Punctuation in Dialogue

December 8, 2010 by Fiction Editor Beth Hill
last modified April 18, 2016

Dialogue hpunctuation graphicas its own rules for punctuation. Commas go in particular places, as do terminal marks such as periods and question marks.

Only what is spoken is within the quotation marks. Other parts of the same sentence—dialogue tags and action or thought—go outside the quotation marks.

Dialogue begins with a capitalized word, no matter where in the sentence it begins. (Interrupted dialogue, when it resumes, is not capped.)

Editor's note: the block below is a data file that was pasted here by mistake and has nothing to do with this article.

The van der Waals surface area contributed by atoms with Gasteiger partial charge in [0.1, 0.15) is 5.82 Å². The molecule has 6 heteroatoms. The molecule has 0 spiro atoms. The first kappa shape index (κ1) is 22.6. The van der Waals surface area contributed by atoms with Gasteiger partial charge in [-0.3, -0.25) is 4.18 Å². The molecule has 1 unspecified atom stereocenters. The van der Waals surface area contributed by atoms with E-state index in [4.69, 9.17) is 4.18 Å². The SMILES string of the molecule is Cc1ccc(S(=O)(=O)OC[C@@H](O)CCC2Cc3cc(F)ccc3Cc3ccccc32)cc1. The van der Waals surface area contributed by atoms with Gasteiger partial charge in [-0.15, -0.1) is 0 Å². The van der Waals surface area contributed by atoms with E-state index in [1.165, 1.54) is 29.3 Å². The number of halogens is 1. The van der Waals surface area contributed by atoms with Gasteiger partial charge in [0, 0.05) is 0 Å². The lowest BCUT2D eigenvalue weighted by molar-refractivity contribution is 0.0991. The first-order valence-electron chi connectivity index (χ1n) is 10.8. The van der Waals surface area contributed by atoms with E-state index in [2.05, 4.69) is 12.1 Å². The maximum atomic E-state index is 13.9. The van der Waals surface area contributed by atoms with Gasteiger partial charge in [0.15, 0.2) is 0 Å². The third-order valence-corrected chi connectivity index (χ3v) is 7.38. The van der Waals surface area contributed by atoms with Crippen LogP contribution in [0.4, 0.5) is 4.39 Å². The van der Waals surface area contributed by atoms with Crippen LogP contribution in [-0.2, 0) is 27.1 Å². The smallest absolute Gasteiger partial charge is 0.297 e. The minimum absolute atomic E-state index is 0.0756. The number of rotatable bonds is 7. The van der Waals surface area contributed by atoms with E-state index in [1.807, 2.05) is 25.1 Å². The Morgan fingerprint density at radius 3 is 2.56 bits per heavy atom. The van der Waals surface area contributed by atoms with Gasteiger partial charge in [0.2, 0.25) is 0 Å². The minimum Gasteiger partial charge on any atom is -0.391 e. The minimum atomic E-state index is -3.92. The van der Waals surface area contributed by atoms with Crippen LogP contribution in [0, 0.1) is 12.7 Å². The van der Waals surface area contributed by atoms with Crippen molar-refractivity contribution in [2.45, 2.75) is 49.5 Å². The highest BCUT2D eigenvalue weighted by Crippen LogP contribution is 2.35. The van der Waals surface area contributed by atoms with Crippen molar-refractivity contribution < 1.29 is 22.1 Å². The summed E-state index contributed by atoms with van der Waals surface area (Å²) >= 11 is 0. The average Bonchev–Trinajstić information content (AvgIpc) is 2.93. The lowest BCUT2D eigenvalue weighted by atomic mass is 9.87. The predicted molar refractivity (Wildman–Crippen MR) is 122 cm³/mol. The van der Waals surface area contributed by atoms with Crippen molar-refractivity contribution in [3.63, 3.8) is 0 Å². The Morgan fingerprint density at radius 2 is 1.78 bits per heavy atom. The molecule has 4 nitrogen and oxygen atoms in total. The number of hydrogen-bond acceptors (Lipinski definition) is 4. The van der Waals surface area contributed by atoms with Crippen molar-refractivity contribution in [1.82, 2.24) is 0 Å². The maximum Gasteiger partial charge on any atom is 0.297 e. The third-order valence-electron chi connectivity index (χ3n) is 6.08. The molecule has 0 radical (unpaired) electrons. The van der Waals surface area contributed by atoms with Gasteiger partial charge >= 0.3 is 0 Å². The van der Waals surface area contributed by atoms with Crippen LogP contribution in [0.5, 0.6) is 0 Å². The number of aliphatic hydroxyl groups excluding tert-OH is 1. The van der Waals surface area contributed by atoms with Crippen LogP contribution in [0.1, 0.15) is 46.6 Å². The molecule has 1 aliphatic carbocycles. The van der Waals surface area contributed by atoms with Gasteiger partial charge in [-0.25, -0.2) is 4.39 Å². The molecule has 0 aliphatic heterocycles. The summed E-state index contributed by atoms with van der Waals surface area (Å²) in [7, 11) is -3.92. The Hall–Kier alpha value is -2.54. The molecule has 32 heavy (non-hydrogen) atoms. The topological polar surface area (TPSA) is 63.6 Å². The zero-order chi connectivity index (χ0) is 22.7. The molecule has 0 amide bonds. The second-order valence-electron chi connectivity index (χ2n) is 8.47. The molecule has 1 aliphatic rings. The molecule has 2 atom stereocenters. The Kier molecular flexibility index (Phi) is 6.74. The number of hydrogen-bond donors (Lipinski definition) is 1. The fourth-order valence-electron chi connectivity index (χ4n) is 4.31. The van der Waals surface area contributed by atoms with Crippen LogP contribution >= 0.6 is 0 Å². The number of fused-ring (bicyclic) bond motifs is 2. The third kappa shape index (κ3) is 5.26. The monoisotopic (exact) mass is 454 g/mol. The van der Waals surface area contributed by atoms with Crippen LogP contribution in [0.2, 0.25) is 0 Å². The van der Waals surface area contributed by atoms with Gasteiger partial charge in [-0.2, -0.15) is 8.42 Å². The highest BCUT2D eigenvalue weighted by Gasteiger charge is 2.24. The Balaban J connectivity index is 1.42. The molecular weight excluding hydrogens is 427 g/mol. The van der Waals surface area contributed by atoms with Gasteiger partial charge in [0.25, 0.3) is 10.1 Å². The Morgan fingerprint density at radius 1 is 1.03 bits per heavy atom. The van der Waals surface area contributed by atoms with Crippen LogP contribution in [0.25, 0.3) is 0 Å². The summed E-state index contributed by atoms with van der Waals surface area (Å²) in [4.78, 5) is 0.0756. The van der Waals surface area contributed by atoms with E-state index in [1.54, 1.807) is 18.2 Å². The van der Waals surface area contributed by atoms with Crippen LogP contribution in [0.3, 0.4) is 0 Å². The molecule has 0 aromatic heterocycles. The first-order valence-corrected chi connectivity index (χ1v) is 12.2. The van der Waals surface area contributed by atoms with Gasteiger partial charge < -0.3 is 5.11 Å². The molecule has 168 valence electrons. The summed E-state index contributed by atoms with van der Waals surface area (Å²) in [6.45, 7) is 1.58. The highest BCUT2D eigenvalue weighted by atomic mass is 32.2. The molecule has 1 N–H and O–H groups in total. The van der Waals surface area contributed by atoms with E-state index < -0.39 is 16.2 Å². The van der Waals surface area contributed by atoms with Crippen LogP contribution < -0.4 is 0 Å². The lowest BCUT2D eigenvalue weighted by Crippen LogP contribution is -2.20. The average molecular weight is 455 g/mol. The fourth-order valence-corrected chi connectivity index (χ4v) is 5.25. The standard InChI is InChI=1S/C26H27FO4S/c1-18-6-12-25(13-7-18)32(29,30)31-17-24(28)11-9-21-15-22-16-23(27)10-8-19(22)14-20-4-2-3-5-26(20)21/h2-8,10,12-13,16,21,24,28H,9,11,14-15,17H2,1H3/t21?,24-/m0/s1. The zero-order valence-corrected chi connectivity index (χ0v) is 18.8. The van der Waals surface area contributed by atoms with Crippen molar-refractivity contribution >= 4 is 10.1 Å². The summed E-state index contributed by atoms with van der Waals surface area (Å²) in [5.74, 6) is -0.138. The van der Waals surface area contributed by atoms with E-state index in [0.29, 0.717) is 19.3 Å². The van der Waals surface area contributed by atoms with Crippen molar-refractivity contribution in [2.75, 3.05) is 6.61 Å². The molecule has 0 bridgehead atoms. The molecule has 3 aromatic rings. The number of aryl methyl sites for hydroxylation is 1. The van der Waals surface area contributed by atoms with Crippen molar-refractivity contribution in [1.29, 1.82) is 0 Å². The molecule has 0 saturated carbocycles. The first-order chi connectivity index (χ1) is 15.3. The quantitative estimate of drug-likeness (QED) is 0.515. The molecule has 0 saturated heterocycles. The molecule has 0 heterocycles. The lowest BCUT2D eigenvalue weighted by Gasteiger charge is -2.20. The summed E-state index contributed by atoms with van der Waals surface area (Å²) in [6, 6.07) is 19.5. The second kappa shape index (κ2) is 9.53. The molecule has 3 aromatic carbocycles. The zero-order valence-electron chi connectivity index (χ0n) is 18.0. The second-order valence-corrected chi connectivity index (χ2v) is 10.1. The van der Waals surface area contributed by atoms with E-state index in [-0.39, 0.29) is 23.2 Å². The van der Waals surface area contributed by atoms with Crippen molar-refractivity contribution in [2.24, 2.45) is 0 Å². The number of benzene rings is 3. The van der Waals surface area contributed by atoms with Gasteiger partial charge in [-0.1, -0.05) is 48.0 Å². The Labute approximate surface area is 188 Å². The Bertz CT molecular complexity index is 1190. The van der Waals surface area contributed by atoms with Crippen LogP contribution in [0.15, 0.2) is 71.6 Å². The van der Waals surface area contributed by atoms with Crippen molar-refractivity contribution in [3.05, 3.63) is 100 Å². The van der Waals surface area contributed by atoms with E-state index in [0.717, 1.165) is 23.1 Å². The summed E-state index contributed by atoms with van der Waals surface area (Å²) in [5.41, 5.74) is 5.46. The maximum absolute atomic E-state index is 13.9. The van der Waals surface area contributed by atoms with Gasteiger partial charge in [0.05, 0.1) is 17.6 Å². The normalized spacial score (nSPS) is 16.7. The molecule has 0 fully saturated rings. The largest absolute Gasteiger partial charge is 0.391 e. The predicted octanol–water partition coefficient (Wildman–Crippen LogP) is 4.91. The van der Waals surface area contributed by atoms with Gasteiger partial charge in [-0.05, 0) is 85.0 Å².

Only direct dialogue requires quotation marks. Direct dialogue is someone speaking. Indirect dialogue is a report that someone spoke. The word that is implied in the example of indirect dialogue.

Direct: “She was a bore,” he said.

Indirect: He said [that] she was a bore.

Here are some of the rules, with examples.

Single line of dialogue, no dialogue tag
The entire sentence, including the period (or question mark or exclamation point) is within the quotation marks.

“He loved you.”

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